Do you serve clients in the public sector? If so, do you realize how quickly they’re moving to the cloud?
In a new survey, 82 percent of U.S. public-sector cloud adopters say their organizations plan to spend more on cloud computing next year than they do this year. And looking ahead further, respondents expect to have moved 60 percent of their applications to the cloud over the next five years, up from just 35 percent of applications in the cloud today.
That’s from a report released today by MeriTalk, a public-private partnership focused on government IT. The report, entitled Destination Cloud, is based on MeriTalk’s survey of 300 federal, state, local and education (SLED) IT decision-makers in the U.S. whose agencies have adopted cloud computing.
Other key findings from the MeriTalk report:
> Private clouds are preferred by 78 percent of SLED respondents when it comes to information judged “sensitive.”
> Public cloud services are preferred by 89 percent of respondents when their top priority is cost savings or speed of deployment.
> Security is still the top concern around public clouds. 61 percent of respondents say privacy and security concerns are the biggest drawback to public clouds. Nothing else came even close.
> Many apps still need modernizing before they can be migrated to the cloud. Respondents specifically pointed to the need to modernize email (cited by 41 percent), backup services (36 percent), web hosting (33 percent), and collaboration (29 percent).
> Applications in the cloud vary by sector, but overall, web hosting, collaboration and email are the most commonly used. This chart, courtesy of MeriTalk, breaks it down:
State of the State
Ready to drill down to the state government level? That’s the subject of another report released this week. It’s from three authors: professional association NASCIO, audit firm Grant Thornton, and trade group CompTIA. Entitled The Adaptable State CIO, the report finds a new role for state CIOs: brokers of shared services.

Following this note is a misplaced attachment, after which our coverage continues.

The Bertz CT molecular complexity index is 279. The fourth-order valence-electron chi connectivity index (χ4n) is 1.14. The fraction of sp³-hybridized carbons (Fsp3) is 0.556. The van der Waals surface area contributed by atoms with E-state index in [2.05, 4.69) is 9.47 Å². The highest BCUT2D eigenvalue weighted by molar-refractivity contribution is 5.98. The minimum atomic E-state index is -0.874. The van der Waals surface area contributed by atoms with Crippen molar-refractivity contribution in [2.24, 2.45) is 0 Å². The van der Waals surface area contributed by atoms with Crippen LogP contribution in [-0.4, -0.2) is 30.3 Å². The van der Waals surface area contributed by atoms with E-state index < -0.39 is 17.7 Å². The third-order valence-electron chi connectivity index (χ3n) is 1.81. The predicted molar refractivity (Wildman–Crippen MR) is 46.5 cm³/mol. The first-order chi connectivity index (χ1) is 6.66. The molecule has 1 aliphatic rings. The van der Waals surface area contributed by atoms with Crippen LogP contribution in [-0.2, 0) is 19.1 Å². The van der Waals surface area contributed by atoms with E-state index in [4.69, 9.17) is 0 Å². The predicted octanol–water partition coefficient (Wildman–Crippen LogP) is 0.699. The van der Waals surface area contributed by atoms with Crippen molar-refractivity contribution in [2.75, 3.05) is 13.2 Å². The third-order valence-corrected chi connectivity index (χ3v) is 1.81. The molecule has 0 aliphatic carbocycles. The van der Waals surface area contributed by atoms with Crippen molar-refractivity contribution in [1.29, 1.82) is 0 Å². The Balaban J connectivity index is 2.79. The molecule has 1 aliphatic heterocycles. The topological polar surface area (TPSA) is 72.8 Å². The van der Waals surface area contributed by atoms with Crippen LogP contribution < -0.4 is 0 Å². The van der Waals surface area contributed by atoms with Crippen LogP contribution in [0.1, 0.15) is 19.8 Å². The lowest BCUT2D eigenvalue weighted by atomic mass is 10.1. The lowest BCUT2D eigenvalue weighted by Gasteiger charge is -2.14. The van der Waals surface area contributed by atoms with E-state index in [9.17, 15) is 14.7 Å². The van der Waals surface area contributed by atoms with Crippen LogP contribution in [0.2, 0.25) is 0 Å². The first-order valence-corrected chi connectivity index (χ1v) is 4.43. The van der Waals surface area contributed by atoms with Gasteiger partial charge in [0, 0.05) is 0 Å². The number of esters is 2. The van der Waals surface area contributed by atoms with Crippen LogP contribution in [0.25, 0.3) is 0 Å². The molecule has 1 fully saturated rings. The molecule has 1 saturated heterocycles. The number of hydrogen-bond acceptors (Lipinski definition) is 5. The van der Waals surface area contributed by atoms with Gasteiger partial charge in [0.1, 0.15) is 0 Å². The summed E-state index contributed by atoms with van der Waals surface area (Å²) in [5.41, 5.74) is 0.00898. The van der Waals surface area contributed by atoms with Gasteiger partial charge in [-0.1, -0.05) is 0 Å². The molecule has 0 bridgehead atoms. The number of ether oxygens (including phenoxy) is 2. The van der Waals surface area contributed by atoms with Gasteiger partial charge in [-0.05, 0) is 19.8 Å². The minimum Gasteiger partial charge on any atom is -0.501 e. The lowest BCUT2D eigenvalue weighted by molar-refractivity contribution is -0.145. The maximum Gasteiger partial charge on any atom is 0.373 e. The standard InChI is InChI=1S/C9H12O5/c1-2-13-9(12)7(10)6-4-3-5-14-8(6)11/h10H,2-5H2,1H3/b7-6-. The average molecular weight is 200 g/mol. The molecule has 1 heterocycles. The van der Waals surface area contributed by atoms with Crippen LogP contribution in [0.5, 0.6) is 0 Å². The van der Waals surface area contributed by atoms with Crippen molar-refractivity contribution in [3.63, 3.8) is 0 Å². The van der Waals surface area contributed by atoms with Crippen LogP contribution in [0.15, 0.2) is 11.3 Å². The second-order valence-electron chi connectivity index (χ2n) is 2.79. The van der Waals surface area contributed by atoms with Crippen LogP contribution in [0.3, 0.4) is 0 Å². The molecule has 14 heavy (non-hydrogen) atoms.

Indeed, more than two-thirds of U.S. states now outsource at least some IT infrastructure operations, the report finds. And nearly the same percentage also use a managed-services model for either some or all of their IT operations.
Also, four out of five states (80 percent) now outsource at least some IT applications and services. That’s up dramatically from just 42 percent who outsourced in 2010.
Cloud, naturally, plays a big part in state IT. In the survey, over 70 percent of the U.S. state CIOs said they have “cloud first” policies, whether formal, informal or in development. Similarly, three-quarters of respondents said they have, or are developing, cloud-migration strategies. Here’s a detailed breakdown, courtesy of the report’s authors:
Where are the next opportunities? When asked which services they have planned for future cloud implementations, U.S. state CIOs responding to the survey topped their lists with disaster recovery (cited by 50 percent), storage (49 percent), digital archives (39 percent), HR/payroll (37 percent) and electronic records (34 percent).